You’ve likely sat across the table from a keener parent, eager to share their low-to-no screen time philosophy with you. Guilty and a little annoyed you probably don’t care enough to change the way you parent, or the way your tot looks at their screen.

The research is strong, the arguments undeniable… the American Academy of Pediatrics (AAP) even offers “Media Tips” for parents with children growing up in a digital world.

Then walks in heavy-weight Jordan Shapiro, a world-renowned thought leader on global policy and education with a refreshing new perspective.

An ardent advocate for the practical application of digital technology in child development and family life, his new book “The New Childhood: Raising Kids to Thrive in a Connected World”, addresses the real issues parents struggle with in an increasingly tube "lit" world.

We were able to snag a few minutes of "non-screen" talk time with Jordan who very kindly answered our DD readers’ questions.

In conversation with Jordan Shapiro

Q: What would you say to a parent that uses screens and technology as a substitute to being present with their kids?

I know there are a lot of people who say, “never do that,” I’m not nearly as absolute about it. I don’t think there’s anything wrong with occasionally using technology, a video or a video game to keep kids occupied while grown-ups are doing things. Provided there are also times where you are interacting with technology with your kids, that’s totally okay. I think that whole rhetoric of not using the screen as a babysitter comes because a lot of people recognize that some parents only use it as a babysitter and that’s certainly problematic.

If we want to teach kids to have good screen etiquette, good online behavior, good values in their digital lives, they need adult mentorship, guidance and supervision. They also need time to practice alone.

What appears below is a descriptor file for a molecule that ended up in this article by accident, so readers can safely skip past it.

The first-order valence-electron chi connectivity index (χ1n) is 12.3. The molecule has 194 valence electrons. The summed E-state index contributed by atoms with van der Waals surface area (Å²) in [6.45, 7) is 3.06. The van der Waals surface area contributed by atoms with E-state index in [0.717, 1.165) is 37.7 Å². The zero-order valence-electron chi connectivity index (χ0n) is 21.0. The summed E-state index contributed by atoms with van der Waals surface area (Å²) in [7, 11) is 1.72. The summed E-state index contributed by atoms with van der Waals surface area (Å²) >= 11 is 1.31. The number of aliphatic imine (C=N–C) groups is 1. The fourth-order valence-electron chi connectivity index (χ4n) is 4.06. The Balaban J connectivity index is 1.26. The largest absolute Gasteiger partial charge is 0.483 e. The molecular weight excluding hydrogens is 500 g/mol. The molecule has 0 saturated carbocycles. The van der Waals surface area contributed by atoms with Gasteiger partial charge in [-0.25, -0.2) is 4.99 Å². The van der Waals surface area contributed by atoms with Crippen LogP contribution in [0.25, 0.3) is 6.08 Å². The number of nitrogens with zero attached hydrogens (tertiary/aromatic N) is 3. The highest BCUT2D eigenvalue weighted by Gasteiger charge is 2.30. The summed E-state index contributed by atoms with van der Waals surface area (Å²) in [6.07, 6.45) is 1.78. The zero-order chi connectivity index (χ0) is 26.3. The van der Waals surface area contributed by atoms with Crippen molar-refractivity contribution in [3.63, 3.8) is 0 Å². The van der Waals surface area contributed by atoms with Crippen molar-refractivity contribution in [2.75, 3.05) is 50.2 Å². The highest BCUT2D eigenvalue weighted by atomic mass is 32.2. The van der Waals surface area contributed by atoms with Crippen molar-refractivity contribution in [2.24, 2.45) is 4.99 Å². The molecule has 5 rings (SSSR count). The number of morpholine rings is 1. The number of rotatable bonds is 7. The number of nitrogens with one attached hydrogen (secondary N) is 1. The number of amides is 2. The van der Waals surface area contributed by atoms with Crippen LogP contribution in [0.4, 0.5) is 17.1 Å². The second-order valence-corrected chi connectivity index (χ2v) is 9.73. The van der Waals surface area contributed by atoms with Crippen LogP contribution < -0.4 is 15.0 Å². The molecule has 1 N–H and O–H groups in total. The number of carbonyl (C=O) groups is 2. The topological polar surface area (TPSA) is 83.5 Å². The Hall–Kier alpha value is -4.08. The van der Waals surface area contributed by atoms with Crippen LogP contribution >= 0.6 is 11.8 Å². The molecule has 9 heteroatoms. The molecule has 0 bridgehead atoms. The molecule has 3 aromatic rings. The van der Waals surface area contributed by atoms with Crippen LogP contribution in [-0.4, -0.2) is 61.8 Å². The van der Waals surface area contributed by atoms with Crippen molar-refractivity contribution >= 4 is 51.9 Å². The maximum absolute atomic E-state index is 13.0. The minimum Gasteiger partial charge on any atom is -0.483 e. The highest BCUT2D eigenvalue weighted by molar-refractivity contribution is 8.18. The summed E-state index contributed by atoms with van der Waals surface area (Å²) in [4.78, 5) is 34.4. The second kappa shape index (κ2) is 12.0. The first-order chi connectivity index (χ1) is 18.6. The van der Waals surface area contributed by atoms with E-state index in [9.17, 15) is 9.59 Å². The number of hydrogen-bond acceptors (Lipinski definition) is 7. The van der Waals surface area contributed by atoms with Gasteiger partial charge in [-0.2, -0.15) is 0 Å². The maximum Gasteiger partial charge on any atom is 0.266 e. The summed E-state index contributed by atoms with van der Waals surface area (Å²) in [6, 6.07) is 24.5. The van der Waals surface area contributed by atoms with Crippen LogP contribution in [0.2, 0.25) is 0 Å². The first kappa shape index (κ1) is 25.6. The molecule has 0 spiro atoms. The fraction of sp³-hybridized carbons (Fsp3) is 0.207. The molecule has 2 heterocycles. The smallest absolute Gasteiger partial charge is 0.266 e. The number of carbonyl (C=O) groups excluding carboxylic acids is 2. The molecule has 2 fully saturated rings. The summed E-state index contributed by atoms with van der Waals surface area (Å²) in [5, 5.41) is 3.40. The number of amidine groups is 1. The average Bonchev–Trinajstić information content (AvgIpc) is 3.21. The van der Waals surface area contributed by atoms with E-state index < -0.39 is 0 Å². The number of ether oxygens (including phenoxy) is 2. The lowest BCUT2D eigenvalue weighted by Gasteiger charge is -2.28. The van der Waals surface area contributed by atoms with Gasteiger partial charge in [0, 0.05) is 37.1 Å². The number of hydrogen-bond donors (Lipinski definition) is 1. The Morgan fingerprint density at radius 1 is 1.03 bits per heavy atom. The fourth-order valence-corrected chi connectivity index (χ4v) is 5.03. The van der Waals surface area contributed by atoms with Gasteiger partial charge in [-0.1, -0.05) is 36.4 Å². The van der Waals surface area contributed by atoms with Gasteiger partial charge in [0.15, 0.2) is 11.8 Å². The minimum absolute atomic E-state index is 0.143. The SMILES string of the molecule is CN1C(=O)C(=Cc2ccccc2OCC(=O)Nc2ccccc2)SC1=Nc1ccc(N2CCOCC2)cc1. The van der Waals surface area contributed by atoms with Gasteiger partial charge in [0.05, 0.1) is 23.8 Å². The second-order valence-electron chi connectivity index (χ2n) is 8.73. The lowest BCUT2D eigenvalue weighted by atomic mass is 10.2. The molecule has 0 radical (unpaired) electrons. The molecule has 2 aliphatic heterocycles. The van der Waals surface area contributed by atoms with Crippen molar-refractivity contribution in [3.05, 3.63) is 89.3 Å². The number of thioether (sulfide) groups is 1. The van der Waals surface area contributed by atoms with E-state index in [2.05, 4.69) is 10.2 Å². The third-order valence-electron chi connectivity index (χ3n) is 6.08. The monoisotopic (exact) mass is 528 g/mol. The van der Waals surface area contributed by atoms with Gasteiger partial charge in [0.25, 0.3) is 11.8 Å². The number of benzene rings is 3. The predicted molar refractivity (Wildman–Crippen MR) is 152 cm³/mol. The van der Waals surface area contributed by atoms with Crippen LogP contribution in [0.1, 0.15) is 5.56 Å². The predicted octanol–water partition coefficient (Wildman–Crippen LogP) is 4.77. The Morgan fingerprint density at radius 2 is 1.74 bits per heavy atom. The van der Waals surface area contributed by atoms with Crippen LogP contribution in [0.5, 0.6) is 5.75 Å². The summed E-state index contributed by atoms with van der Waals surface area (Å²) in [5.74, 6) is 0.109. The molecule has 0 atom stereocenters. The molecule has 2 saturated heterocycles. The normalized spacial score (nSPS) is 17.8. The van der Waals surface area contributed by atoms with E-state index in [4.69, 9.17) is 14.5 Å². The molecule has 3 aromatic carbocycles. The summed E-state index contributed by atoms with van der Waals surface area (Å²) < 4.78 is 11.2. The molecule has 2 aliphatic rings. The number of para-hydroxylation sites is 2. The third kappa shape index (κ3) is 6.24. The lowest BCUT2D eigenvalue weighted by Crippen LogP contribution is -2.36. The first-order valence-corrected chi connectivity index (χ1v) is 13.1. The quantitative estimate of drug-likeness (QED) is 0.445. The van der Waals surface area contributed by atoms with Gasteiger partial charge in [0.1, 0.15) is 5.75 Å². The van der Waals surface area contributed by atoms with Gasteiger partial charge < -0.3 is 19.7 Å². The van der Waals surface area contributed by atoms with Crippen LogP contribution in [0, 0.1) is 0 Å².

What I’d like to see is a real balance between kids who are using these things alone sometimes, so their parents can get a little rest and also using it with their parents at other times.

There are times when I need to use technology completely alone to distract myself as pure escapism. I might watch Netflix for hours because I need to relax my brain for a while. Then there are other times when I use it for really important social interactions. What we want to do is raise kids who recognize it’s benefit as both and not just one or the other. 

Q: What would you say to an educator or teacher struggling with the new wave of innovation and technology in the classroom?

I don’t want to call out and single out educators as the larger problem. I think people in general, all grown-ups tend to get confused between the essential aspects of the things we are doing, and what is the fashion and trend.

Schools are a great example because so much of what we do at school is about teaching people to mediate their experience through tools. Writing is a kind of tool; the symbolic language of algebra is a kind of tool. Math might be something larger, but we do it using tools… we use protractors, we use all these different things.

The real purpose of school is to teach kids how to express themselves using the tools and the languages that are at their disposal.

So, as adults or educators, if you say “hey, I want to maintain these old tools,” you’re really not doing a service. Yes, we need to teach the same math, the same history but we need to teach it in a way that it can be articulated using modern tools. That’s what we have always done.

Q: What would you say to a parent that uses technology all day every day, but restricts their children from using technology? I, personally have a two-year-old who has barely ever interacted with a screen.

The first things I’d say is, a two-year-old child doesn’t need much screen time. But when we say that, it’s usually because we are afraid that the screen is baby sitter time. We are afraid that the screen becomes a way to keep a two-year-old occupied, watching a video and giggling.

If you are using an iPad or a watching a screen with your child, doing tons of interaction with them, then you are still giving them all the things we want in a parent-child interaction. If you’re playing a game on the iPad and talking to them and interacting with them the same way as you’d read a book, there’s nothing wrong with that. This is fine and it’s not like the screen is going to ruin their brain if they see it as a two-year-old.